NU team finalists in Campus MovieFest

NU team finalists in Campus MovieFest

For five minutes, Jonathan Cohn had broken all the rules – of moviemaking. But it paid off when his fast-paced film, created earlier this year for Campus MovieFest, was chosen among 16 out of 25,000 entries to be screened at the Atlanta Film Festival.

“We didn’t want to lose people with how much was going on,” Cohn said, “but we needed just enough that it would blow someone’s mind in a five-minute span.”

It worked – and the film, “Tangent,” took home “Best Picture at Northeastern” by a judging panel of students and staff, followed by “Best Drama in Boston” at a showing at the John Hancock building, prompting its trip to the International Grand Finale in Atlanta.

The film, produced by a team rounded out by juniors Mike Doran and Mike Maker and middlers Mike Quill and Justin Schunick, is about choices and consequences – reflected by its title, which means “in contact, but not crossing or intersecting.”

That model takes shape within the first few scenes, when a young girl – surprised to find a close friend in the midst of a drug deal – blindly takes a few steps back into a busy street and is hit by a passing car.

The film focuses on the trail of a $5 bill exchanged in the transaction as it moves from one person to the next, passed along as part of a number of different pacts.

Cohn said his approach for the plot was to “get people’s attention right off the bat, and then go into the movie and explain what was happening.”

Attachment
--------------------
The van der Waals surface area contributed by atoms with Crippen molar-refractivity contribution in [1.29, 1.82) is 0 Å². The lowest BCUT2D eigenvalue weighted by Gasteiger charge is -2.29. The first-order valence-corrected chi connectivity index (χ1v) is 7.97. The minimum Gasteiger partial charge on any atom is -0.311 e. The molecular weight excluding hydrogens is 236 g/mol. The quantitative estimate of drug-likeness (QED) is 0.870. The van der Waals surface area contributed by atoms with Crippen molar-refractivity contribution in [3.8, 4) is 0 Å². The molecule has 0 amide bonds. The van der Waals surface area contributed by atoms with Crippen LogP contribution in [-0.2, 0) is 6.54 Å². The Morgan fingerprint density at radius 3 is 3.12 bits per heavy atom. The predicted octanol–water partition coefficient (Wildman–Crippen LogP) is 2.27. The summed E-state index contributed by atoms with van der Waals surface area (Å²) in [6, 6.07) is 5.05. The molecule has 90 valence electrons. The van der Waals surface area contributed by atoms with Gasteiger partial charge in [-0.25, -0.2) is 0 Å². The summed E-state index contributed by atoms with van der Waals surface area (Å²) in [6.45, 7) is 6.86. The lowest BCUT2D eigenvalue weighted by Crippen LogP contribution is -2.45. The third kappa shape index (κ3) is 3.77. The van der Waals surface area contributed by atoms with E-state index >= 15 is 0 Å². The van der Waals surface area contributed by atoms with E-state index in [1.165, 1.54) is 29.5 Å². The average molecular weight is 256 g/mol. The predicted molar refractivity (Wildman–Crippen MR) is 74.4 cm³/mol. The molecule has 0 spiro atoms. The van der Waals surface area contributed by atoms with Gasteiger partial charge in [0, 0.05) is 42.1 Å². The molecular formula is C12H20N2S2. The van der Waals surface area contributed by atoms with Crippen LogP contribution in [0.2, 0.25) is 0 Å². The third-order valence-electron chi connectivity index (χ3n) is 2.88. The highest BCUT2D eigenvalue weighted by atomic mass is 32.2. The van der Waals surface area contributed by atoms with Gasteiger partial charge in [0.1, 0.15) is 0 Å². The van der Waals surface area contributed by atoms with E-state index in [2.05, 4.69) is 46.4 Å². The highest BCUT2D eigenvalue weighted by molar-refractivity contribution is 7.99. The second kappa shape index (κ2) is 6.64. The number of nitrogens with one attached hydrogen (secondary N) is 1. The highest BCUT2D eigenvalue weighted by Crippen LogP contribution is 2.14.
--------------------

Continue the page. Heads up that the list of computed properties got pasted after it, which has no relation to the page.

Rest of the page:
“In order to feel like a part of the movie, you must somehow connect the audience with the characters so they share the same feelings,” he said.

The group was loaned a laptop and digital camcorder from organizers to produce their film and were given a week to complete their production – including a storyboard and shooting and editing the final footage.

“We had to manage our time very wisely, as far as editing,” Cohn said. “We could have easily done a 30-minute movie, but we had to keep cutting and cutting it.”

“As we watched, we had to make sure that we didn’t lose any people in those quick sequences, when we kept going from location to location,” he said.

Friends came together to serve as actors – as did spectators on the street.

“In one scene where there was a party, we had to move our seven extras we had in the frame and change the camera angle because we didn’t have enough people,” Cohn said.

“We didn’t want to make the film focus on acting, because we didn’t know actors, and we didn’t write a script that had dialogue because that might make our film look amateurish,” Quill said.

Campus MovieFest, billed as the world’s largest student film festival, featured entries from 16 universities across the country this year, including the University of Georgia and the University of Tampa, as well as Boston College and Tufts University.

Last year, Cohn, who serves as president of NUTV, placed second with his comedy, “Facebook: The Movie.”

“With a comedy, all you have to do is make the audience laugh once, and you win them over,” Cohn said.

“It required a tremendous amount of work and planning, and we basically pulled all-nighters every night,” Cohn said. “That made it fun, but also a pretty thrilling week.”

To see “Tangent” for yourself, check out

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